Given the nature of the RDK task, it is hardly surprising that researchers have focused on understanding activity in a network of interconnected regions involved in motion perception and oculomotor control. However, whilst dorsal stream cortical sites might be the recipients of information about visual motion, it is less clear that they are involved in identifying and comparing complex visual objects, such as the food items whose value we might want to judge when shopping at the local supermarket (although see Toth and Assad, 2002). Rather, complex visual objects tend to be processed in ventral stream sites along the temporal lobe, from where information is routed to limbic structures in the medial temporal lobe and OFC (Price, 2007). Below, we discuss current understanding of the OFC’s contribution to decision-making, and compare it to the circuits described above.
Orbitofrontal cortex and absolute stimulus value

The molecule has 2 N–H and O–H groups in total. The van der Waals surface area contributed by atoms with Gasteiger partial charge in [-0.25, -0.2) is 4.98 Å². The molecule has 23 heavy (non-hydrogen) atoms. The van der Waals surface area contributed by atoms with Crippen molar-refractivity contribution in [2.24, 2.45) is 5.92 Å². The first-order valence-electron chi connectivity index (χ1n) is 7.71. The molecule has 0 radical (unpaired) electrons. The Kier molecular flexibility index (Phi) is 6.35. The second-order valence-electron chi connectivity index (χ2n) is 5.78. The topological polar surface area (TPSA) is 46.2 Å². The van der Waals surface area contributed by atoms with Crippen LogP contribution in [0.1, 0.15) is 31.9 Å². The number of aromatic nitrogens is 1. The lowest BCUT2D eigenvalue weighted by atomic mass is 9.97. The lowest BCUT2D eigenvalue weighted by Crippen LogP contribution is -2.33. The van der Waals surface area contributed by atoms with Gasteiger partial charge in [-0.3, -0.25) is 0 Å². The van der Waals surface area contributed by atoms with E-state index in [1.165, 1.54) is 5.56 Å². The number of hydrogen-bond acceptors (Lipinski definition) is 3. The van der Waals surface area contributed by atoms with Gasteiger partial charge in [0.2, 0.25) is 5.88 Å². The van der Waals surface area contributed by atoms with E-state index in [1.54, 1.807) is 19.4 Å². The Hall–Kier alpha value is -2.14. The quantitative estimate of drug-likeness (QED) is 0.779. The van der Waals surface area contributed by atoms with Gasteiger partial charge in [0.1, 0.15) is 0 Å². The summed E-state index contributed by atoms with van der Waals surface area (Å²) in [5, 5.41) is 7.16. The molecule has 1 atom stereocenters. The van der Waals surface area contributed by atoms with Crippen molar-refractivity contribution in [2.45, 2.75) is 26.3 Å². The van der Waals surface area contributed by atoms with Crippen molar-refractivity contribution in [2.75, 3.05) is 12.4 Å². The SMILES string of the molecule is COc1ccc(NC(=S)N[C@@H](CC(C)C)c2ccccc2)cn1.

An influential theory has argued that the OFC is responsible for encoding the value of sensory stimuli, and that it plays a direct role in modulating voluntary choice on the basis of absolute (or “menu-invariant”) stimulus values, via its interconnectivity with the ventral striatum (Kable and Glimcher, 2009). This theory has been bolstered by a wealth of imaging studies (O’Doherty et al., 2001; Plassmann et al., 2007) and a smaller number of highly influential single-cell recording studies (Padoa-Schioppa and Assad, 2006, 2008; Kennerley et al., 2009) demonstrating that neural signals in the OFC encode the subjective value of a prospect or gamble. For example, in some well-discussed examples, it has been shown that fMRI signals in the medial OFC scale with the monetary value that hungry participants are willing to pay for a food item (Plassmann et al., 2007) or the subjective reward associated with an erotic image (Prevost et al., 2010), and that cells in the OFC track the combined and relative value of two liquid rewards on offer (Padoa-Schioppa and Assad, 2006). Lesions studies in the non-human primate (Dias et al., 1997) and in human neuropsychological patients (Fellows and Farah, 2003) have apparently shown deficits of reward-guided learning, for example in reversal learning tasks and also decision-making tasks (Fellows and Farah, 2007).